Over the last several years there has been a major push for utilities to provide renewable energy. Trinity PUD has been providing 100% renewable hydro-electricity to our customers since 1982 when we were able to realize part of the promise that was made to Trinity County citizens in the 1955 Trinity River Division Act.
The majority of Trinity PUD's customers are supplied power that is generated at Trinity Dam. The only customers that are not supplied this Trinity Dam power are in the Big Bar/Big Flat area and Hyampom areas because of the way that the transmission lines through Trinity County were built.
Hydroelectricity is one of, if not the cleanest, form of renewable energy available. There is no smoke or steam that is released into the air to generate it. There are no big towers with blades on them to kill birds. There are also no large reflective shields or panels to pollute the landscape. There are just little buildings at the base of a beautiful lake that allows summer activities and abundant fishing opportunity.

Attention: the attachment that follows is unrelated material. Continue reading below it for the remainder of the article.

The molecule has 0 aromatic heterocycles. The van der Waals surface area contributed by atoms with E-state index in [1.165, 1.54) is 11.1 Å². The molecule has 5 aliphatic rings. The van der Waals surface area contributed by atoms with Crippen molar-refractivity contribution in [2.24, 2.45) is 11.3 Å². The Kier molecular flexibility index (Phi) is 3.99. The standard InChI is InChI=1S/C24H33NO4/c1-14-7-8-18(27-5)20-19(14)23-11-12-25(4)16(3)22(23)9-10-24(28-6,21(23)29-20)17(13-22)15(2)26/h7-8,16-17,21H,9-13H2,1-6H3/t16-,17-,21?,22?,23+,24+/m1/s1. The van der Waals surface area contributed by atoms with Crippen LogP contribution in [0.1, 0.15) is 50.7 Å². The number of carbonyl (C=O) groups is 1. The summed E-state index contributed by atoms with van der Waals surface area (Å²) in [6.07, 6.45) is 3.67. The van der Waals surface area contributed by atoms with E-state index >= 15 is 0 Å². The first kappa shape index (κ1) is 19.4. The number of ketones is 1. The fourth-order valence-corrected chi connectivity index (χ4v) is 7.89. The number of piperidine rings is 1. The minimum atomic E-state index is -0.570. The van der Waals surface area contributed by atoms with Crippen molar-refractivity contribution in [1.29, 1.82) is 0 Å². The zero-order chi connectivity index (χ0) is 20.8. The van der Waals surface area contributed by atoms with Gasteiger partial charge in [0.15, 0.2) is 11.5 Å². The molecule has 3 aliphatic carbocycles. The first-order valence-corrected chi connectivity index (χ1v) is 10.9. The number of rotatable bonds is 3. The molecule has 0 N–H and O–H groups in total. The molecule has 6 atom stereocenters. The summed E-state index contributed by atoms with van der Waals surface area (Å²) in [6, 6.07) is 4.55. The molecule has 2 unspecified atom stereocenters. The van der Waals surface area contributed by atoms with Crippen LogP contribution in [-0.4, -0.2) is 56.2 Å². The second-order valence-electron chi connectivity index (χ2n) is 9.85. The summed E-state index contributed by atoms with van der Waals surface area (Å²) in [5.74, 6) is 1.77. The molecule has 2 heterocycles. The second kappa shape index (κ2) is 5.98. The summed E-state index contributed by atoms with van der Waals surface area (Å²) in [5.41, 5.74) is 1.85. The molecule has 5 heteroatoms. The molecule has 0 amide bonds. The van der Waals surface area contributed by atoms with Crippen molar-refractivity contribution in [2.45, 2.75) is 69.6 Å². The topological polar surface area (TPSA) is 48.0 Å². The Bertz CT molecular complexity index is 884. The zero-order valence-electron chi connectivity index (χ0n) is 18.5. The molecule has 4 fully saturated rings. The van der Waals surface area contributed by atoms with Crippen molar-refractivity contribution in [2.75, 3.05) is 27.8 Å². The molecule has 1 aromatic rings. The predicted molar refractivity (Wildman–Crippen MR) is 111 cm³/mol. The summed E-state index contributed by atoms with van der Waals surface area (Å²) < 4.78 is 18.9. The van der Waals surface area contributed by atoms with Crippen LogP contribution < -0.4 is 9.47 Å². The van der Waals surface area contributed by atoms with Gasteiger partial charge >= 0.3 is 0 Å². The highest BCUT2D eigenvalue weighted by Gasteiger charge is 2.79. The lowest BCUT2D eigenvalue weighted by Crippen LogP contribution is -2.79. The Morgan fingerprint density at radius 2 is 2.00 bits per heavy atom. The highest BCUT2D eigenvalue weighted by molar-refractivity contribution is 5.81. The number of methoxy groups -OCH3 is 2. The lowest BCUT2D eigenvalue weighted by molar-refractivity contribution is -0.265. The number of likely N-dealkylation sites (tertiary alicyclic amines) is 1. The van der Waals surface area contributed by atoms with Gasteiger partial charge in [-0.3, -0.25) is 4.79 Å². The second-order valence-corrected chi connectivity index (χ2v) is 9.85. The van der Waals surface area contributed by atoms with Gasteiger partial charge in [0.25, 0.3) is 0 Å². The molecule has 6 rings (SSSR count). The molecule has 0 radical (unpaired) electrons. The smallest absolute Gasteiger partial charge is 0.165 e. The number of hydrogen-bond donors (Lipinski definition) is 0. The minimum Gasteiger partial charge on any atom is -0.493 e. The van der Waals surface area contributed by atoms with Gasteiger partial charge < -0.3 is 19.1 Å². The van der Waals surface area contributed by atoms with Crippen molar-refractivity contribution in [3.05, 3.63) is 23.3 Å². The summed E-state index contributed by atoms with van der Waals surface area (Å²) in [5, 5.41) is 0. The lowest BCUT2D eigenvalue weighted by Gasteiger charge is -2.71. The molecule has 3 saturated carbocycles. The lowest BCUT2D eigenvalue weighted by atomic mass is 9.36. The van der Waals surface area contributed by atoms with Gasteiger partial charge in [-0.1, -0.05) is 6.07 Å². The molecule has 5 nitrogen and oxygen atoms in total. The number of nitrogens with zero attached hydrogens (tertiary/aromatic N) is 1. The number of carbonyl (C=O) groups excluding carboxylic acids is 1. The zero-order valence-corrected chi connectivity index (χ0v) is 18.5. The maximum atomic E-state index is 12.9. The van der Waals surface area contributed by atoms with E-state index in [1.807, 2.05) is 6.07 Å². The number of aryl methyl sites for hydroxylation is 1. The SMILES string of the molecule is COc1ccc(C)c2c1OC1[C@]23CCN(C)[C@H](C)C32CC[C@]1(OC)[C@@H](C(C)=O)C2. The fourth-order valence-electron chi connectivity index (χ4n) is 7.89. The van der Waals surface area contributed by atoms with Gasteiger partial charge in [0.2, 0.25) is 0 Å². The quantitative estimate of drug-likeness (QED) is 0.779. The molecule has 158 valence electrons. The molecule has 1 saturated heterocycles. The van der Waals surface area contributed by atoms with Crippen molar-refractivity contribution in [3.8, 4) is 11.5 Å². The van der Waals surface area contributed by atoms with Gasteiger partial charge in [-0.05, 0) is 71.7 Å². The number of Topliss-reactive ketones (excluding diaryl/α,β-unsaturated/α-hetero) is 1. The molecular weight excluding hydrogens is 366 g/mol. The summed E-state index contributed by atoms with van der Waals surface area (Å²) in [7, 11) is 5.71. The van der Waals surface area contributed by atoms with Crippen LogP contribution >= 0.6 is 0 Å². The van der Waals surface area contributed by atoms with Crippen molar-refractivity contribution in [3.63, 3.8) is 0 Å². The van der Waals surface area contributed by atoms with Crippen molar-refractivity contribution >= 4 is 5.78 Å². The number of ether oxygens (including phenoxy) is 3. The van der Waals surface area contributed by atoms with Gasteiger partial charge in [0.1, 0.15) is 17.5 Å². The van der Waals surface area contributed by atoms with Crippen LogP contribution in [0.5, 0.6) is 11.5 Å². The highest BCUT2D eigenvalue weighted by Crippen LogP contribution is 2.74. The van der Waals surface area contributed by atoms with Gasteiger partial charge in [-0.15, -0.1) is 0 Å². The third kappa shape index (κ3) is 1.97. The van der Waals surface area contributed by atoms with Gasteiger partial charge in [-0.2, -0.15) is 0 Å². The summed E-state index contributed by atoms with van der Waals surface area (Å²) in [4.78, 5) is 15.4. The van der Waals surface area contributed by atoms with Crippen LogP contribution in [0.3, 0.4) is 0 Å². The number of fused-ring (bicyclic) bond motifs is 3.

Fifty-one percent of Trinity County's water passes through four sets of hydroelectric turbines before it heads down to the farmers in the Central Valley. The water goes through the turbines at the Trinity Dam, and then it goes through the tunnel to Carr Powerhouse at Whiskeytown Lake. From there it goes through tunnels to Spring Creek Powerhouse before flowing through Keswick Dam and then down the Sacramento River to the valley south of Redding.
Trinity PUD is able to keep our rates low because we are able to purchase this low-cost energy from the Western Area Power Administration at cost. When the water is diverted from the generators to flow down the river, three of the four generation sites are bypassed, which then increases Trinity PUD's energy costs. In a typical water year, the value of the water that flows down the Trinity River to the ocean is more than $30 million.